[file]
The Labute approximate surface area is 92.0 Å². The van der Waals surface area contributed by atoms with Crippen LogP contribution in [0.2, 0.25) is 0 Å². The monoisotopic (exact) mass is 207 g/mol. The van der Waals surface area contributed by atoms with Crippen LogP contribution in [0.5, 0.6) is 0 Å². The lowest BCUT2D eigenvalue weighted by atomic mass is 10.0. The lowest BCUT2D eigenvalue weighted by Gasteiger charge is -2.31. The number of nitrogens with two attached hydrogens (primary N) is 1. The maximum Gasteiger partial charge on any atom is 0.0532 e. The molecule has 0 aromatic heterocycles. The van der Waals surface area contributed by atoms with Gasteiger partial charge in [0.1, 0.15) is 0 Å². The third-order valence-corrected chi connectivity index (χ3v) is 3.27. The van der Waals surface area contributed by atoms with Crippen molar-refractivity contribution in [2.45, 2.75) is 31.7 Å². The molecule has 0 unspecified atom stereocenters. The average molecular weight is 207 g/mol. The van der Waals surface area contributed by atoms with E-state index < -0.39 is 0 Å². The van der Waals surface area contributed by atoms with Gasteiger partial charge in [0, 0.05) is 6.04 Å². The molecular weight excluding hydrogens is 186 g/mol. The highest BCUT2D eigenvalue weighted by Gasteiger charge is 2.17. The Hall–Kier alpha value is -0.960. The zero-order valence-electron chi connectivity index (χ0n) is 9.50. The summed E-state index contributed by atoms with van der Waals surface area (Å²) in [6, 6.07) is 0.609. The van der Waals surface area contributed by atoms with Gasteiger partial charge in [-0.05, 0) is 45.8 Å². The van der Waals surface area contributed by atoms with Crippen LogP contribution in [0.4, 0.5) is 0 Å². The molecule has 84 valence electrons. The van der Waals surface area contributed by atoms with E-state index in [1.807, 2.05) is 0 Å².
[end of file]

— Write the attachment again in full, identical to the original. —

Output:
The Labute approximate surface area is 92.0 Å². The van der Waals surface area contributed by atoms with Crippen LogP contribution in [0.2, 0.25) is 0 Å². The monoisotopic (exact) mass is 207 g/mol. The van der Waals surface area contributed by atoms with Crippen LogP contribution in [0.5, 0.6) is 0 Å². The lowest BCUT2D eigenvalue weighted by atomic mass is 10.0. The lowest BCUT2D eigenvalue weighted by Gasteiger charge is -2.31. The number of nitrogens with two attached hydrogens (primary N) is 1. The maximum Gasteiger partial charge on any atom is 0.0532 e. The molecule has 0 aromatic heterocycles. The van der Waals surface area contributed by atoms with Gasteiger partial charge in [0.1, 0.15) is 0 Å². The third-order valence-corrected chi connectivity index (χ3v) is 3.27. The van der Waals surface area contributed by atoms with Crippen molar-refractivity contribution in [2.45, 2.75) is 31.7 Å². The molecule has 0 unspecified atom stereocenters. The average molecular weight is 207 g/mol. The van der Waals surface area contributed by atoms with E-state index < -0.39 is 0 Å². The van der Waals surface area contributed by atoms with Gasteiger partial charge in [0, 0.05) is 6.04 Å². The molecular weight excluding hydrogens is 186 g/mol. The highest BCUT2D eigenvalue weighted by Gasteiger charge is 2.17. The Hall–Kier alpha value is -0.960. The zero-order valence-electron chi connectivity index (χ0n) is 9.50. The summed E-state index contributed by atoms with van der Waals surface area (Å²) in [6, 6.07) is 0.609. The van der Waals surface area contributed by atoms with Gasteiger partial charge in [-0.05, 0) is 45.8 Å². The van der Waals surface area contributed by atoms with Crippen LogP contribution in [0.4, 0.5) is 0 Å². The molecule has 84 valence electrons. The van der Waals surface area contributed by atoms with E-state index in [1.807, 2.05) is 0 Å².